Cushing syndrome and pregnancy: a single tertiary center experience
B. Gonul Iremli*a (Dr), SH. Oguza (Prof), SN. Sendura (Prof), S. Dagdelena (Prof), T. Erbasa (Prof)
a Hacettepe University Medical School, Ankara, TURKEY
Cushing’s syndrome and pregnancy: a single tertiary center experience
Burcin Gonul Iremli1, Seda Hanife Oguz1, Suleyman Nahit Sendur1, Selcuk Dagdelen1, Tomris Erbas1
1Hacettepe University School of Medicine, Department of Endocrinology and Metabolism, Ankara, Turkey.
Introduction: Due to negative effects of hypercortisolism over reproductive cycle, it is extremely rare for a pregnancy to occur in Cushing’s Syndrome (CS). In our study, we aim to investigate the clinical specifics in subjects diagnosed with CS while pregnancy.
Observations: We examined our CS cases which are registered in Hacettepe University medical database retrospectively. We investigated three cases with CS while pregnancy in regard of their clinical features, diagnosis and follow-up processes and responses to medical therapy.
Case 1: A 33-year-old and 10 weeks pregnant patient was consulted from perinatology clinic to our department with preeclampsia. It is understood that the patient has had symptoms associated with CS before pregnancy and worsened during pregnancy. Laboratory results showed ACTH-dependent hypercortisolemia. After the termination of pregnancy, IPSS and transsphenoidal surgery was performed. A 4-mm corticotroph adenoma was reported. After three years, the patient is in remission.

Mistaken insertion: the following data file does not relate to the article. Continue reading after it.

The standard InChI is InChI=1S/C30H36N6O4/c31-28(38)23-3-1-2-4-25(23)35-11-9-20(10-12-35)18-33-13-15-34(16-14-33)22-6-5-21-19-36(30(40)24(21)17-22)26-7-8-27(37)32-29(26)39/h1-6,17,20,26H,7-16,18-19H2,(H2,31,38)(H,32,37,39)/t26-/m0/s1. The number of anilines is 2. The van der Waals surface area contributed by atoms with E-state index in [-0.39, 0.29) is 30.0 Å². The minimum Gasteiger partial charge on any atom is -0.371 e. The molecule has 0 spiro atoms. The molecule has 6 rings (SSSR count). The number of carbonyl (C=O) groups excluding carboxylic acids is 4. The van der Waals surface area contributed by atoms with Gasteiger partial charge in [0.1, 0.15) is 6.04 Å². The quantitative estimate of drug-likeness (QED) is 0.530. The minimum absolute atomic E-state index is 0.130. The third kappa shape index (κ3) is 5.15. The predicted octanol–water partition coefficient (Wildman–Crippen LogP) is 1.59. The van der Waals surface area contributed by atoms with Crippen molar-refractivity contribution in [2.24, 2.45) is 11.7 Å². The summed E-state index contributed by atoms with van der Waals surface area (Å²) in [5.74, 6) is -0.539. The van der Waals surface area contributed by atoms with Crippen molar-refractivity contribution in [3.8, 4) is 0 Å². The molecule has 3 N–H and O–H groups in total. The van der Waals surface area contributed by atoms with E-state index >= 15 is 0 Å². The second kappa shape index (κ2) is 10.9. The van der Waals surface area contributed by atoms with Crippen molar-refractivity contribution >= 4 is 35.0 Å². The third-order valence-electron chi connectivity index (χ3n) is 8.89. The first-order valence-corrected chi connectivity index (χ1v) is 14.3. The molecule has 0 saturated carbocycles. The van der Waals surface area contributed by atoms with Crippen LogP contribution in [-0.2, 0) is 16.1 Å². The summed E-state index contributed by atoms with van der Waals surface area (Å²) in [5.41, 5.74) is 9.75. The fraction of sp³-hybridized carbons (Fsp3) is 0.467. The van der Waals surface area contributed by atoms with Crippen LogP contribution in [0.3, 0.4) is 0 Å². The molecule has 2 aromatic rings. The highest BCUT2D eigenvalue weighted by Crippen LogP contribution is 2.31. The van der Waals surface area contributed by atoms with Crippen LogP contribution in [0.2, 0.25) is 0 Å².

Case 2: A 25-year-old patient was admitted at 24th week of her pregnancy, due to symptoms of purple striae on abdomen, weight gain, hyperglycemia and hypertension. It was considered to be a case of CS. She delivered a healthy infant at 38th week via caesarean section. Post-delivery laboratory results showed ACTH-dependent hypercortisolemia. A 4-mm adenoma was excised after confirmation of central gradient via IPSS. Pathology confirmed an ACTH-secreting adenoma. The patient is in second year of remission.
Case 3: A 34-year-old patient at 10th week of her pregnancy had swelling in lower extremities and was hypertensive. With a diagnosis of HELLP syndrome, pregnancy was terminated. Her laboratory results were consistent with ACTH-independent hypercortisolemia. The patient is in fourth year of remission after left adrenalectomy for the 4 cm adenoma.
Discussion: It’s hard to differentiate CS in pregnancy because of physiological changes which developed with pregnancy. Clinical findings in CS can imitate disorders, which are typical to pregnancy such as preeclampsia or HELLP syndrome.
The author has declared no conflict of interest.